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Genes Providing Resistance to Tamoxifen: Development and Validation of Clinical Biomarkers
To find genes involved in resistance to selective estrogen receptor modulator (SERM) Tamoxifen (TAM) we delivered a full-length cDNA expression library into a population of MCF-7 cells and selected cells that survived TAM treatment. Several delivered cDNAs were recovered from surviving clones and individually reinserted into naïve populations of MCF-7; these populations became resistant to cytotoxic concentrations of TAM. The nature of recovered cDNAs suggests that they reduce sensitivity to TAM by modulation of intracellular levels of reactive oxygen species (ROS), stabilization of mitochondrial transmembrane potential, and modulation of proteasome function. This hypothesis was confirmed when mitochondrial potential were measured in parental and resistant cells after TAM treatment. Since many chemotherapeutic drugs induce similar processes in breast cancer cells, the identified genes can induce resistance against other drugs as well. One of identified genes has been overexpressed in cells resistant to melphalan, while its product has oxidoreductase activity and is elevated in sera of some breast cancer patients. We hypothesize that (1) discovered genes can induce resistance to other therapeutic agents besides TAM and (2) elevated level of corresponding proteins in patients' sera correlates with resistance to TAM and other drugs. We propose to characterize protective effects of discovered cDNAs against other therapeutic agents and in cells with different genetic background, and to test whether serum concentration of proteins produced by identified genes can predict tumor response to TAM and/or other drugs. Design and methodology: we will test sensitivity of cellular clones containing individual cDNA inserts against a number of chemotherapeutic drugs used for treatment of breast cancer, and will evaluate whether response depends on estrogen receptor and p53 status, production of ROS, Ca2+ release, inhibition of proteasome and changes of mitochondria. We will determine concentrations of proteins produced by identified genes in sera of patients resistant and responsive to TAM. Using these data we will build a biomarker assay and will test blinded sera samples to determine if the assay can predict patients' response to TAM and/or other therapy. Data obtained in Aim 1 will expand our knowledge on the mechanism of protection afforded by identified genes, indicate potential cross-resistance with other drugs, and identify potential drug targets. Data obtained in Aim 2 will define and validate a clinically relevant predictive biomarker of drug response.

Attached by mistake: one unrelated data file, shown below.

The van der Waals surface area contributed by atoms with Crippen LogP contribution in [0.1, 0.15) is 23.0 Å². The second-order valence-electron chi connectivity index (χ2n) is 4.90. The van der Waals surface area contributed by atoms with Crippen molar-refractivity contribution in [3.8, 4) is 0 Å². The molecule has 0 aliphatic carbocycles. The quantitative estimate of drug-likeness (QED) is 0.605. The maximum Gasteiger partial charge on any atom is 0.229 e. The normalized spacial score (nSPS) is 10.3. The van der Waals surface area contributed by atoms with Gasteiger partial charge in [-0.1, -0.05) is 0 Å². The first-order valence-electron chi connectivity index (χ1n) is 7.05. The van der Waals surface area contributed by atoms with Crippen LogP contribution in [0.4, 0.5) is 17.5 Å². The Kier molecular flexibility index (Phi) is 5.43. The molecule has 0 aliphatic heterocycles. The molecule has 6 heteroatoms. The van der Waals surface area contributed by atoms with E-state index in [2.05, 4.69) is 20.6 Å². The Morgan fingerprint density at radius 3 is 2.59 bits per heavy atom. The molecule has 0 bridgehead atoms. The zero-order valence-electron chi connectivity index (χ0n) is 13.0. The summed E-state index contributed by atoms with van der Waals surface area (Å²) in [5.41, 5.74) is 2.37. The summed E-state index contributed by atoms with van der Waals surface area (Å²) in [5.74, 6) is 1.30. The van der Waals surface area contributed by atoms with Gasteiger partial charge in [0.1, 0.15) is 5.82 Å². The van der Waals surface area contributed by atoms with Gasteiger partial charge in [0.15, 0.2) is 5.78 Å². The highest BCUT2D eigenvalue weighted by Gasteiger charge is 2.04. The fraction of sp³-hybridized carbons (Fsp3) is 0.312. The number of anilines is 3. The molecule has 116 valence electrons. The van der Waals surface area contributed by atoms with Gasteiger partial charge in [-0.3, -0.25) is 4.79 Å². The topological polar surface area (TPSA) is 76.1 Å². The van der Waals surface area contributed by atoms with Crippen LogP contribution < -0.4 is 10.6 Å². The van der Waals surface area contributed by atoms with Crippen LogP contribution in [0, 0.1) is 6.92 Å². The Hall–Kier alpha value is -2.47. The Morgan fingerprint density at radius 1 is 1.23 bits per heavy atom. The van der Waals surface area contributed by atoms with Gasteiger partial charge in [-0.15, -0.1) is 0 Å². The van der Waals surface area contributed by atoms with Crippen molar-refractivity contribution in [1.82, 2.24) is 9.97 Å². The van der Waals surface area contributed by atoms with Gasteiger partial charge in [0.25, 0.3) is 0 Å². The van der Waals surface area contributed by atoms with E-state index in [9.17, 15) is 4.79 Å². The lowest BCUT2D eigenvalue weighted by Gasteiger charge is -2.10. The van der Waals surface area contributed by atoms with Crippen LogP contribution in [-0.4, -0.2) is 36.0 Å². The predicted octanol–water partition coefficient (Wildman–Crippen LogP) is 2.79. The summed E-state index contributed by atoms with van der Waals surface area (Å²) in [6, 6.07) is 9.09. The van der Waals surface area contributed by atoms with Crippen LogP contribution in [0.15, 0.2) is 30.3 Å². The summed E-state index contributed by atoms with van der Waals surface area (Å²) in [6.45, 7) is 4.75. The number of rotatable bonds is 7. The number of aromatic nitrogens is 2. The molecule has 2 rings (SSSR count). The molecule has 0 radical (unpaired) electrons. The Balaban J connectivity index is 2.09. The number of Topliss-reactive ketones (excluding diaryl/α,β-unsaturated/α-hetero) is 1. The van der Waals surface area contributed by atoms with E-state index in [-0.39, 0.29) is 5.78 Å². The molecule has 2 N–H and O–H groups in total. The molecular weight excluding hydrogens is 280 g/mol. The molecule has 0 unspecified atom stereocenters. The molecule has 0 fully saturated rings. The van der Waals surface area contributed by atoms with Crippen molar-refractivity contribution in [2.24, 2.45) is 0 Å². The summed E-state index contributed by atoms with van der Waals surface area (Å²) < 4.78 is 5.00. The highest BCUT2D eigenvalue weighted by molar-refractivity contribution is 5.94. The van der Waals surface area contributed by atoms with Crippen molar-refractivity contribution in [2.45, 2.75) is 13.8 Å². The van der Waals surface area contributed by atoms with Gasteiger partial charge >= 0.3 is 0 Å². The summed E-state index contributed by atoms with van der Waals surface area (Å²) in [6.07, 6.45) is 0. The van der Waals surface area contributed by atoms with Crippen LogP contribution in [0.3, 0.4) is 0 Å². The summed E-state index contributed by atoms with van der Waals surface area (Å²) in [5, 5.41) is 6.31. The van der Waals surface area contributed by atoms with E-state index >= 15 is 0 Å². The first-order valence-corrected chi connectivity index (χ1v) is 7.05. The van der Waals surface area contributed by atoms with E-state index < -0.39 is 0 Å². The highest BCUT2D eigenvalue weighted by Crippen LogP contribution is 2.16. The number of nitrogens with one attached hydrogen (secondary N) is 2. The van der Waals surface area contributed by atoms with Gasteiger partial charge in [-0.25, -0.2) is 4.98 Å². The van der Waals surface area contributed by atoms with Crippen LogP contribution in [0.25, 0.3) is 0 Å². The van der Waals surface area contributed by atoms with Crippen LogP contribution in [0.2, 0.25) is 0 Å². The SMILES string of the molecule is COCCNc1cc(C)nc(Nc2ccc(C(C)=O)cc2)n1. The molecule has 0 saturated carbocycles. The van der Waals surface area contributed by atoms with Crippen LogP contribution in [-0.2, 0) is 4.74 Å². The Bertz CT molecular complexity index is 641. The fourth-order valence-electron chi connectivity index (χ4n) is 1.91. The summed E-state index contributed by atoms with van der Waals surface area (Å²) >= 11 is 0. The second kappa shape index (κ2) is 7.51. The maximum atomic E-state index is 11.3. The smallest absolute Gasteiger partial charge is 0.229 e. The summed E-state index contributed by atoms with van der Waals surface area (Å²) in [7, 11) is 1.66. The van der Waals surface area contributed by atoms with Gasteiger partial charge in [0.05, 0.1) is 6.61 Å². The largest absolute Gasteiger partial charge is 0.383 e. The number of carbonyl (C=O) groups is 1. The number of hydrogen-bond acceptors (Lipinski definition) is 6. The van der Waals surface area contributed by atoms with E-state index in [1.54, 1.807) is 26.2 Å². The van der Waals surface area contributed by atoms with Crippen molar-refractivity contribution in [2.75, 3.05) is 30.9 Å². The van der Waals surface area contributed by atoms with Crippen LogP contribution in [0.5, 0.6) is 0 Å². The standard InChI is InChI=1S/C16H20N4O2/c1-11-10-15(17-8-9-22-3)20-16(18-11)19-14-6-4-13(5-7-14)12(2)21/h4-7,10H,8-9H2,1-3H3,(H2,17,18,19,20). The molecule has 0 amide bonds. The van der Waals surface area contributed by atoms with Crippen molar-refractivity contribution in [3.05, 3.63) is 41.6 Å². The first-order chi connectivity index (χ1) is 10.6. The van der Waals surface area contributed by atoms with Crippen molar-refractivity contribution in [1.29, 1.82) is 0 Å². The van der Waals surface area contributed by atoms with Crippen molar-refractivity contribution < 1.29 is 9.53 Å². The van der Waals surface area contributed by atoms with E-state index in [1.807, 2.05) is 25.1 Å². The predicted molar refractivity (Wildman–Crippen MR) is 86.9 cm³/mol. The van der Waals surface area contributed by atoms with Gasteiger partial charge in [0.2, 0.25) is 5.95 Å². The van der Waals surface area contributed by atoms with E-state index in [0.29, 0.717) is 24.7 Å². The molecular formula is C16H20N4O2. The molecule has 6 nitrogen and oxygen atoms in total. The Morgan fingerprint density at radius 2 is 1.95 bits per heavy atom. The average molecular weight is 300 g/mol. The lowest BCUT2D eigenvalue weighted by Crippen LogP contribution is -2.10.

We have identified four genes that make human breast cancer cells resistant to selective estrogen receptor modulator Tamoxifen (TAM). Literature search revealed that one of the genes is found in cells resistant to another chemotherapeutic agent, melphalan, while high concentration of the protein encoded by this gene is detected in the blood of breast cancer patients. Protein product of one of the identified genes is involved in regulation of reactive oxygen spieces (ROS), which might explain its protective activity against TAM. While the data on other proteins is limited, all of them might be implicated in drug resistance. Our preliminary data indicate that all identified genes can be acting in a similar or even identical way by reducing ROS effects to make cells resistant to TAM. Since many chemotherapeutic drugs cause production of ROS and may thus kill tumor cells through this mechanism, we hypothesize that the same genes that cause resistance to TAM can induce resistance to other drugs as well. To test this hypothesis we will determine whether cells expressing these genes are as sensitive to other chemotherapeutic drugs as parental cells. Next we will determine whether protective effects of these genes are different in tumors with different genetic background: we will test if the level of resistance depends on expression of estrogen receptor and/or p53. Since at least one of these genes is secreted into the bloodstream we will develop immunoassay to test the level of corresponding proteins in patients’ sera; in this case we expect to see different levels of at least one of these proteins depending on the response to TAM and/or other types of chemotherapy. As a result of this project we expect to gain better understanding of mechanisms of resistance to chemotherapy in tumors with different genetic background, and to evaluate potential use of discovered genes as targets for rational drug design. Importantly, we will also determine if the levels of identified proteins in sera of breast cancer patients can predict their response to therapy with TAM and other drugs.